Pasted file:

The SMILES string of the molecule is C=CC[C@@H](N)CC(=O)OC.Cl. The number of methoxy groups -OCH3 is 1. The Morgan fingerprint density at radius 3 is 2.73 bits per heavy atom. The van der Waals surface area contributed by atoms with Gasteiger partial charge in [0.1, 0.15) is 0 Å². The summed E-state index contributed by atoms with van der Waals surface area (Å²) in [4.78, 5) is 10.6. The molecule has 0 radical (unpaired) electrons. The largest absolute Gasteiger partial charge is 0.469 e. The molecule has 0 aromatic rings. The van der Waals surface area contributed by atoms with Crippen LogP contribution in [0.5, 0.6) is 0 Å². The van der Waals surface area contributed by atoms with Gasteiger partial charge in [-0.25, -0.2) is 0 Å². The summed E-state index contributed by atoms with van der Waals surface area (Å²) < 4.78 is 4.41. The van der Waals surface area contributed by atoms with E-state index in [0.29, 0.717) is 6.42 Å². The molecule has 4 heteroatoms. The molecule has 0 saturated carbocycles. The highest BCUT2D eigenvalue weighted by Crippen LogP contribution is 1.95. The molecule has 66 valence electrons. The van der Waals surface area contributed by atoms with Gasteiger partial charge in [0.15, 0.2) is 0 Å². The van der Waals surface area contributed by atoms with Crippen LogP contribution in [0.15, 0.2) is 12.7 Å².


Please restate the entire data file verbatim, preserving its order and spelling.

The SMILES string of the molecule is C=CC[C@@H](N)CC(=O)OC.Cl. The number of methoxy groups -OCH3 is 1. The Morgan fingerprint density at radius 3 is 2.73 bits per heavy atom. The van der Waals surface area contributed by atoms with Gasteiger partial charge in [0.1, 0.15) is 0 Å². The summed E-state index contributed by atoms with van der Waals surface area (Å²) in [4.78, 5) is 10.6. The molecule has 0 radical (unpaired) electrons. The largest absolute Gasteiger partial charge is 0.469 e. The molecule has 0 aromatic rings. The van der Waals surface area contributed by atoms with Crippen LogP contribution in [0.5, 0.6) is 0 Å². The van der Waals surface area contributed by atoms with Gasteiger partial charge in [-0.25, -0.2) is 0 Å². The summed E-state index contributed by atoms with van der Waals surface area (Å²) < 4.78 is 4.41. The van der Waals surface area contributed by atoms with E-state index in [0.29, 0.717) is 6.42 Å². The molecule has 4 heteroatoms. The molecule has 0 saturated carbocycles. The highest BCUT2D eigenvalue weighted by Crippen LogP contribution is 1.95. The molecule has 66 valence electrons. The van der Waals surface area contributed by atoms with Gasteiger partial charge in [0.15, 0.2) is 0 Å². The van der Waals surface area contributed by atoms with Crippen LogP contribution in [0.15, 0.2) is 12.7 Å².